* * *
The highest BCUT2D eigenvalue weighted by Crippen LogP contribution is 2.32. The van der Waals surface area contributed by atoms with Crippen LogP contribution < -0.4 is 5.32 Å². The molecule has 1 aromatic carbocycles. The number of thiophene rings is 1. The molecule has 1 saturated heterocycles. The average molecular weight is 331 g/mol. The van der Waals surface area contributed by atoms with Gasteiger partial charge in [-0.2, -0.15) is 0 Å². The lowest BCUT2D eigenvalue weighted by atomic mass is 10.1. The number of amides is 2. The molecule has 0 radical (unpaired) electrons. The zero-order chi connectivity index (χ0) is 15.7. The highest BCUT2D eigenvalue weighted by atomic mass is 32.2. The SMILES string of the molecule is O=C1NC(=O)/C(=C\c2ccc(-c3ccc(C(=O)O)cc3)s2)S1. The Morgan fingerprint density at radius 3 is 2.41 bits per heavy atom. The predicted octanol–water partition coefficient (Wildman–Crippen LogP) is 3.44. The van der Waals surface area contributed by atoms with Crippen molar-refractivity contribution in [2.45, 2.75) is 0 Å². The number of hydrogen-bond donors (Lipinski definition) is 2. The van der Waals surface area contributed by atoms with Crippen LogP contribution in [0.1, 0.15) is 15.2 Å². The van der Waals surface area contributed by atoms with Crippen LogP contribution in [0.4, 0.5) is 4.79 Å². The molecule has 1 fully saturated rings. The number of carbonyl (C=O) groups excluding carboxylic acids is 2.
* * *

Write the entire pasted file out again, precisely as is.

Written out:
The highest BCUT2D eigenvalue weighted by Crippen LogP contribution is 2.32. The van der Waals surface area contributed by atoms with Crippen LogP contribution < -0.4 is 5.32 Å². The molecule has 1 aromatic carbocycles. The number of thiophene rings is 1. The molecule has 1 saturated heterocycles. The average molecular weight is 331 g/mol. The van der Waals surface area contributed by atoms with Gasteiger partial charge in [-0.2, -0.15) is 0 Å². The lowest BCUT2D eigenvalue weighted by atomic mass is 10.1. The number of amides is 2. The molecule has 0 radical (unpaired) electrons. The zero-order chi connectivity index (χ0) is 15.7. The highest BCUT2D eigenvalue weighted by atomic mass is 32.2. The SMILES string of the molecule is O=C1NC(=O)/C(=C\c2ccc(-c3ccc(C(=O)O)cc3)s2)S1. The Morgan fingerprint density at radius 3 is 2.41 bits per heavy atom. The predicted octanol–water partition coefficient (Wildman–Crippen LogP) is 3.44. The van der Waals surface area contributed by atoms with Crippen molar-refractivity contribution in [2.45, 2.75) is 0 Å². The number of hydrogen-bond donors (Lipinski definition) is 2. The van der Waals surface area contributed by atoms with Crippen LogP contribution in [0.1, 0.15) is 15.2 Å². The van der Waals surface area contributed by atoms with Crippen LogP contribution in [0.4, 0.5) is 4.79 Å². The molecule has 1 fully saturated rings. The number of carbonyl (C=O) groups excluding carboxylic acids is 2.